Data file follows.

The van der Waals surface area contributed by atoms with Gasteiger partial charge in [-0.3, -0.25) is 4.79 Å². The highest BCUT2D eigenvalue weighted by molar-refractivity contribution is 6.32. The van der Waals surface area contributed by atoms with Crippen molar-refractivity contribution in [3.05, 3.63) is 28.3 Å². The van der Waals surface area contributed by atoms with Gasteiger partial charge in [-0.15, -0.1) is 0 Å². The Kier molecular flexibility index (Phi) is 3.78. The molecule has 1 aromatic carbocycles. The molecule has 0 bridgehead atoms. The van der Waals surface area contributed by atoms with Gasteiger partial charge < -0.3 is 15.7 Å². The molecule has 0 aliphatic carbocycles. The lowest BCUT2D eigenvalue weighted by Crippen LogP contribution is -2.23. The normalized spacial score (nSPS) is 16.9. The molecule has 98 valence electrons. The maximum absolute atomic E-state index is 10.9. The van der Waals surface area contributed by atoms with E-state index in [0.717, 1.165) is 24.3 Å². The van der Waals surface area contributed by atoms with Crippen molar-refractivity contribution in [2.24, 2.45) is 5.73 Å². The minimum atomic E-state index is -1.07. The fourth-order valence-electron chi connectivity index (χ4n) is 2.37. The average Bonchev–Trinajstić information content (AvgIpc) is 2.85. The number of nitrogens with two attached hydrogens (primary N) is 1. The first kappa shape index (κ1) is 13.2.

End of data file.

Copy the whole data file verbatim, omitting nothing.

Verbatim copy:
The van der Waals surface area contributed by atoms with Gasteiger partial charge in [-0.3, -0.25) is 4.79 Å². The highest BCUT2D eigenvalue weighted by molar-refractivity contribution is 6.32. The van der Waals surface area contributed by atoms with Crippen molar-refractivity contribution in [3.05, 3.63) is 28.3 Å². The van der Waals surface area contributed by atoms with Gasteiger partial charge in [-0.15, -0.1) is 0 Å². The Kier molecular flexibility index (Phi) is 3.78. The molecule has 1 aromatic carbocycles. The molecule has 0 bridgehead atoms. The van der Waals surface area contributed by atoms with Gasteiger partial charge < -0.3 is 15.7 Å². The molecule has 0 aliphatic carbocycles. The lowest BCUT2D eigenvalue weighted by Crippen LogP contribution is -2.23. The normalized spacial score (nSPS) is 16.9. The molecule has 98 valence electrons. The maximum absolute atomic E-state index is 10.9. The van der Waals surface area contributed by atoms with E-state index in [0.717, 1.165) is 24.3 Å². The van der Waals surface area contributed by atoms with Crippen molar-refractivity contribution in [2.24, 2.45) is 5.73 Å². The minimum atomic E-state index is -1.07. The fourth-order valence-electron chi connectivity index (χ4n) is 2.37. The average Bonchev–Trinajstić information content (AvgIpc) is 2.85. The number of nitrogens with two attached hydrogens (primary N) is 1. The first kappa shape index (κ1) is 13.2.